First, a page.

Sierra Foothill Easement Newest Addition to Growing Legacy of CA Conservation Easements
DAVIS, Calif. — USDA’s Natural Resources Conservation Service (NRCS) in California proudly adds the biodiverse 3,602-acre McKinney Ranch in Madera County to its roster of conservation easements, bringing the 28-year state total to 211,856 acres. California’s easement acreage nests within the national total of 5 million acres—a milestone announced in early April by the Agency.
The Sierra Foothill Conservancy partnered with NRCS, the California Department of Conservation and the Bureau of Reclamation to acquire the voluntary easement on the Madera ranch, owned by Scott and Cherisse McKinney.
“We celebrate all our conservation easements, and the dedicated partners and landowners who make them possible,” says Carlos Suarez, state conservationist. “But this easement on the McKinney family’s cow-calf operation is really special. It is a unique rural landscape with a rich agricultural heritage as well as abundant ecological benefits such as vernal pool wetlands, miles of winding creeks and hundreds of common and imperiled plant and wildlife species,” said Suarez.
“Sierra Foothill Conservancy enjoys partnering with NRCS at both the local and state level and we cannot say enough about the importance of the ACEP-ALE program for conserving both working lands and critical habitats,” said Lauren Miller, SFC Conservation Director. “We are proud to welcome the McKinney’s into our family of conservation easement landowners and eternally grateful for their decision to conserve this working ranch, which brought SFC to over 50,000 acres of conserved land on our 25th anniversary.”
NRCS Biologist Jesse Bahm calls the biodiversity of the property, “just stunning.” Bahm says a partial list of the wildlife species found on the ranch includes tricolored blackbird, western burrowing owl, California tiger salamander, western spadefoot toad, vernal pool and mid-valley fairy shrimp, American badger, Swainson’s hawk, and foraging bald and golden eagle. Bahm adds that unique plants are also found on the ranch, which is in the southern portion of the federally designated Madera Vernal Pool Recovery Area—20,000 contiguous acres of vernal pool habitat.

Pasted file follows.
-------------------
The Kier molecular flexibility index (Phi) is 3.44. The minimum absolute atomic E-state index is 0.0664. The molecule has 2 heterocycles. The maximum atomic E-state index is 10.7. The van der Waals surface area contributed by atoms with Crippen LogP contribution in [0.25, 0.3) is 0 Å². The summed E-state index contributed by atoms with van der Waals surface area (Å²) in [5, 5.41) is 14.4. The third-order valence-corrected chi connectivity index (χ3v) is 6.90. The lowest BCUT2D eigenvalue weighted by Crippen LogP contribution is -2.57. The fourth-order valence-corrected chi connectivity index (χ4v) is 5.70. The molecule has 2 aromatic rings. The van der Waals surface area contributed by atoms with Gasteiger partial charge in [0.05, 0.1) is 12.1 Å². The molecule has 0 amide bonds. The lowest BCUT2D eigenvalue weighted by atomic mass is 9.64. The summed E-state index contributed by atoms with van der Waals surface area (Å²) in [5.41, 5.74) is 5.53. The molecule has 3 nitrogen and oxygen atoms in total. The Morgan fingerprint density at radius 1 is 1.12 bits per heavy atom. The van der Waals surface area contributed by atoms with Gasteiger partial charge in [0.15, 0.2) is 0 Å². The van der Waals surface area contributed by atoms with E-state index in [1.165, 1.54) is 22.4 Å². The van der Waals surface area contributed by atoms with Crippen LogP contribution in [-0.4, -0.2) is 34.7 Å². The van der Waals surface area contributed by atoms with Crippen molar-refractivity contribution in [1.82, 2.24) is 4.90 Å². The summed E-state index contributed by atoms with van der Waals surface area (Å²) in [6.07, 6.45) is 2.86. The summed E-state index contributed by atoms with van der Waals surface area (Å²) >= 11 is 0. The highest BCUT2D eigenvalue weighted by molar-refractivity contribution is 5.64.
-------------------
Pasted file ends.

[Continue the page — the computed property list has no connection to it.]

Today, conservation easements like the McKinney Ranch are being recognized and valued not only for helping to protect America’s food supply but also for their contributions to climate change mitigation by preventing land conversion and increasing carbon storage through well-managed grazing, says Suarez.
The McKinney ranch is the most recent property protected in California through NRCS’ Agricultural Conservation Easement Program – Agricultural Land Easements (ACEP-ALE). California NRCS currently holds 129 such easements totaling 56,189 acres.
In addition to ACEP-ALE, NRCS also offers the Agricultural Conservation Easement Program – Wetland Reserve Easements (ACEP-WRE), providing protection to 301 wetland easements in California totaling 131,436 acres. Both programs are offered through the Farm Bill’s Agricultural Conservation Easement Program (ACEP). ACEP continues a 28-year history of working with landowners, land trusts, and other entities to voluntarily protect, restore, and enhance wetlands, grasslands, and working farms and ranches.